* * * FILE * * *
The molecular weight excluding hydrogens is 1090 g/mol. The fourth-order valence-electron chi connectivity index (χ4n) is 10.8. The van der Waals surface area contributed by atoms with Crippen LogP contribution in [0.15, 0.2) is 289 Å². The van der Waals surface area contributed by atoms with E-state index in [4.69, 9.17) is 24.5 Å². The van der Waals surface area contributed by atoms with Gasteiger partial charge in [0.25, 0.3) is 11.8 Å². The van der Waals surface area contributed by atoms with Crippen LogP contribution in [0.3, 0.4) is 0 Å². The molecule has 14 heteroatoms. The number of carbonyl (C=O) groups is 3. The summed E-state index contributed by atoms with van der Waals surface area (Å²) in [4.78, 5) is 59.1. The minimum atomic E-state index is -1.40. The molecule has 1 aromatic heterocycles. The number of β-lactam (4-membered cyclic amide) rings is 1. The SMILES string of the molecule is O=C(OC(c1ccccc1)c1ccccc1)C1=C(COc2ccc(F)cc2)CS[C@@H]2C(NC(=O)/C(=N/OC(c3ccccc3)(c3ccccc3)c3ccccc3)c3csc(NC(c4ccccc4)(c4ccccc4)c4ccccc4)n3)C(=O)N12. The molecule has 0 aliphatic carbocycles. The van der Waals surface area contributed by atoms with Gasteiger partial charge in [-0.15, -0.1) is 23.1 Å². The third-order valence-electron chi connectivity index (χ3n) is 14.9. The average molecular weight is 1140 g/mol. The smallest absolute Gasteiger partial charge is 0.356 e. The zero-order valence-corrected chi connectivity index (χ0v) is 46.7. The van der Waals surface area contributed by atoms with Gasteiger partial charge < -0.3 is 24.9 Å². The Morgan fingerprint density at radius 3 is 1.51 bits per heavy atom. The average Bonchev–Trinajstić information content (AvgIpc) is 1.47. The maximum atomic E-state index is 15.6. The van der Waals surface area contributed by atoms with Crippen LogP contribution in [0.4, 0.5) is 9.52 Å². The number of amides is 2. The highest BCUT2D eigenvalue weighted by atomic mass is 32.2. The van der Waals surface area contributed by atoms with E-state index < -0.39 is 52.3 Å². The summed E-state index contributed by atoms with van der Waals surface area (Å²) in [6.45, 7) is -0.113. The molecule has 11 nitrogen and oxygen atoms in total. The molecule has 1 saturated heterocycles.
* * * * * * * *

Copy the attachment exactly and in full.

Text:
The molecular weight excluding hydrogens is 1090 g/mol. The fourth-order valence-electron chi connectivity index (χ4n) is 10.8. The van der Waals surface area contributed by atoms with Crippen LogP contribution in [0.15, 0.2) is 289 Å². The van der Waals surface area contributed by atoms with E-state index in [4.69, 9.17) is 24.5 Å². The van der Waals surface area contributed by atoms with Gasteiger partial charge in [0.25, 0.3) is 11.8 Å². The van der Waals surface area contributed by atoms with Crippen LogP contribution in [0.3, 0.4) is 0 Å². The molecule has 14 heteroatoms. The number of carbonyl (C=O) groups is 3. The summed E-state index contributed by atoms with van der Waals surface area (Å²) in [4.78, 5) is 59.1. The minimum atomic E-state index is -1.40. The molecule has 1 aromatic heterocycles. The number of β-lactam (4-membered cyclic amide) rings is 1. The SMILES string of the molecule is O=C(OC(c1ccccc1)c1ccccc1)C1=C(COc2ccc(F)cc2)CS[C@@H]2C(NC(=O)/C(=N/OC(c3ccccc3)(c3ccccc3)c3ccccc3)c3csc(NC(c4ccccc4)(c4ccccc4)c4ccccc4)n3)C(=O)N12. The molecule has 0 aliphatic carbocycles. The van der Waals surface area contributed by atoms with Gasteiger partial charge in [-0.15, -0.1) is 23.1 Å². The third-order valence-electron chi connectivity index (χ3n) is 14.9. The average molecular weight is 1140 g/mol. The smallest absolute Gasteiger partial charge is 0.356 e. The zero-order valence-corrected chi connectivity index (χ0v) is 46.7. The van der Waals surface area contributed by atoms with Gasteiger partial charge < -0.3 is 24.9 Å². The Morgan fingerprint density at radius 3 is 1.51 bits per heavy atom. The average Bonchev–Trinajstić information content (AvgIpc) is 1.47. The maximum atomic E-state index is 15.6. The van der Waals surface area contributed by atoms with Crippen LogP contribution in [0.4, 0.5) is 9.52 Å². The number of amides is 2. The highest BCUT2D eigenvalue weighted by atomic mass is 32.2. The van der Waals surface area contributed by atoms with E-state index < -0.39 is 52.3 Å². The summed E-state index contributed by atoms with van der Waals surface area (Å²) in [6.45, 7) is -0.113. The molecule has 11 nitrogen and oxygen atoms in total. The molecule has 1 saturated heterocycles.